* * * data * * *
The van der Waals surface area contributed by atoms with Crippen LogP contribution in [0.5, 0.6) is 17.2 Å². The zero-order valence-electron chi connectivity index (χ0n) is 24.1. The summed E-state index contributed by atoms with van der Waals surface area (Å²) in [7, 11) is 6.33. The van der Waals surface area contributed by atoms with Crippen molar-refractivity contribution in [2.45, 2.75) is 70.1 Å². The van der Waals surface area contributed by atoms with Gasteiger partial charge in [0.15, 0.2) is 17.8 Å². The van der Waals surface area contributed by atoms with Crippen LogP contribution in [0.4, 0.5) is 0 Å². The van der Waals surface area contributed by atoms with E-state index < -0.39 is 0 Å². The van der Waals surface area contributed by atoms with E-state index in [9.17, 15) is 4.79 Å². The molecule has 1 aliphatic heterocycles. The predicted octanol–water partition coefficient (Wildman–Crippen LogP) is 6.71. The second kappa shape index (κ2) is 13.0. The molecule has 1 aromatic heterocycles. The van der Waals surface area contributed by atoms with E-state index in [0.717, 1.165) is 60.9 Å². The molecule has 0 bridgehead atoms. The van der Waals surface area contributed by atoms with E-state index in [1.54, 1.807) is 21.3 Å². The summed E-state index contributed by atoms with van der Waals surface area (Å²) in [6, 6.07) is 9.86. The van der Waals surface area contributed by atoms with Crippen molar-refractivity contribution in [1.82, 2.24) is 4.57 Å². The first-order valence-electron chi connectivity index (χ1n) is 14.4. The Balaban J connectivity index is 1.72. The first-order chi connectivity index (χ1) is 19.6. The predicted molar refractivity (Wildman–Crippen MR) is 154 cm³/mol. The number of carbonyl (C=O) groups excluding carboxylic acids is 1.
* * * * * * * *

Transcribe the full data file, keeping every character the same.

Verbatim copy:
The van der Waals surface area contributed by atoms with Crippen LogP contribution in [0.5, 0.6) is 17.2 Å². The zero-order valence-electron chi connectivity index (χ0n) is 24.1. The summed E-state index contributed by atoms with van der Waals surface area (Å²) in [7, 11) is 6.33. The van der Waals surface area contributed by atoms with Crippen molar-refractivity contribution in [2.45, 2.75) is 70.1 Å². The van der Waals surface area contributed by atoms with Gasteiger partial charge in [0.15, 0.2) is 17.8 Å². The van der Waals surface area contributed by atoms with Crippen LogP contribution in [0.4, 0.5) is 0 Å². The van der Waals surface area contributed by atoms with E-state index < -0.39 is 0 Å². The van der Waals surface area contributed by atoms with E-state index in [9.17, 15) is 4.79 Å². The molecule has 1 aliphatic heterocycles. The predicted octanol–water partition coefficient (Wildman–Crippen LogP) is 6.71. The second kappa shape index (κ2) is 13.0. The molecule has 1 aromatic heterocycles. The van der Waals surface area contributed by atoms with E-state index in [0.717, 1.165) is 60.9 Å². The molecule has 0 bridgehead atoms. The van der Waals surface area contributed by atoms with E-state index in [1.54, 1.807) is 21.3 Å². The summed E-state index contributed by atoms with van der Waals surface area (Å²) in [6, 6.07) is 9.86. The van der Waals surface area contributed by atoms with Crippen molar-refractivity contribution in [1.82, 2.24) is 4.57 Å². The first-order valence-electron chi connectivity index (χ1n) is 14.4. The Balaban J connectivity index is 1.72. The first-order chi connectivity index (χ1) is 19.6. The predicted molar refractivity (Wildman–Crippen MR) is 154 cm³/mol. The number of carbonyl (C=O) groups excluding carboxylic acids is 1.